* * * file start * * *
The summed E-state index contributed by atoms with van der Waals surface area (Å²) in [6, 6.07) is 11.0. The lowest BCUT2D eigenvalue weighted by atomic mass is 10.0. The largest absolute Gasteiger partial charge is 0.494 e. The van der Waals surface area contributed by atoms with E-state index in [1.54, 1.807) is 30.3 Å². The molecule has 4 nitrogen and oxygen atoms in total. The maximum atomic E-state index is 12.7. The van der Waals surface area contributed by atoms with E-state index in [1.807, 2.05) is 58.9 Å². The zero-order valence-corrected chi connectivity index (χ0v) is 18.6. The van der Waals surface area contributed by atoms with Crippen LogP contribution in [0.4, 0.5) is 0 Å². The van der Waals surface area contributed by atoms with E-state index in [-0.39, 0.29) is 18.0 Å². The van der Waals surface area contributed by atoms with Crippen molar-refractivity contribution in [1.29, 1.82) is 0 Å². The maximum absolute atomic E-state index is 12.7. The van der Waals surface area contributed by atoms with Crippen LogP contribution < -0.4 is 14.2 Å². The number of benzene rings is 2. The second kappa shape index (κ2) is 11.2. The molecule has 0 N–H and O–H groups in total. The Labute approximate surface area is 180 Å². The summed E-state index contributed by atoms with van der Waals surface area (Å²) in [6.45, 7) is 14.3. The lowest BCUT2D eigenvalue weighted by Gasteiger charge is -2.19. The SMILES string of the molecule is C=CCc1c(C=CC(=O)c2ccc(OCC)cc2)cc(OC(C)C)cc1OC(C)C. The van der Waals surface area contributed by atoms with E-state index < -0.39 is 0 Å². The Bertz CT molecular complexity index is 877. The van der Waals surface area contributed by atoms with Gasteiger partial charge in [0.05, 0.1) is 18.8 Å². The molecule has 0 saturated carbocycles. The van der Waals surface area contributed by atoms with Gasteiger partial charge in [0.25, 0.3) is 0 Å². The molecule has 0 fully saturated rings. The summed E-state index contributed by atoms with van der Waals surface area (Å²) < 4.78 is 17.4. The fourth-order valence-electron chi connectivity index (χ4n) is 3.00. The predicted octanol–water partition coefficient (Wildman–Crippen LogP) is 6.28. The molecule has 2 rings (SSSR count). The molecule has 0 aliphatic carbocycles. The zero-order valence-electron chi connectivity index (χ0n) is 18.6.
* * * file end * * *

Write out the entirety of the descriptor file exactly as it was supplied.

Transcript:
The summed E-state index contributed by atoms with van der Waals surface area (Å²) in [6, 6.07) is 11.0. The lowest BCUT2D eigenvalue weighted by atomic mass is 10.0. The largest absolute Gasteiger partial charge is 0.494 e. The van der Waals surface area contributed by atoms with E-state index in [1.54, 1.807) is 30.3 Å². The molecule has 4 nitrogen and oxygen atoms in total. The maximum atomic E-state index is 12.7. The van der Waals surface area contributed by atoms with E-state index in [1.807, 2.05) is 58.9 Å². The zero-order valence-corrected chi connectivity index (χ0v) is 18.6. The van der Waals surface area contributed by atoms with Crippen LogP contribution in [0.4, 0.5) is 0 Å². The van der Waals surface area contributed by atoms with E-state index in [-0.39, 0.29) is 18.0 Å². The van der Waals surface area contributed by atoms with Crippen molar-refractivity contribution in [1.29, 1.82) is 0 Å². The maximum absolute atomic E-state index is 12.7. The van der Waals surface area contributed by atoms with Crippen LogP contribution < -0.4 is 14.2 Å². The number of benzene rings is 2. The second kappa shape index (κ2) is 11.2. The molecule has 0 N–H and O–H groups in total. The Labute approximate surface area is 180 Å². The summed E-state index contributed by atoms with van der Waals surface area (Å²) in [6.45, 7) is 14.3. The lowest BCUT2D eigenvalue weighted by Gasteiger charge is -2.19. The SMILES string of the molecule is C=CCc1c(C=CC(=O)c2ccc(OCC)cc2)cc(OC(C)C)cc1OC(C)C. The van der Waals surface area contributed by atoms with E-state index < -0.39 is 0 Å². The Bertz CT molecular complexity index is 877. The van der Waals surface area contributed by atoms with Gasteiger partial charge in [0.05, 0.1) is 18.8 Å². The molecule has 0 saturated carbocycles. The van der Waals surface area contributed by atoms with Gasteiger partial charge in [0.25, 0.3) is 0 Å². The molecule has 0 fully saturated rings. The summed E-state index contributed by atoms with van der Waals surface area (Å²) < 4.78 is 17.4. The fourth-order valence-electron chi connectivity index (χ4n) is 3.00. The predicted octanol–water partition coefficient (Wildman–Crippen LogP) is 6.28. The molecule has 2 rings (SSSR count). The molecule has 0 aliphatic carbocycles. The zero-order valence-electron chi connectivity index (χ0n) is 18.6.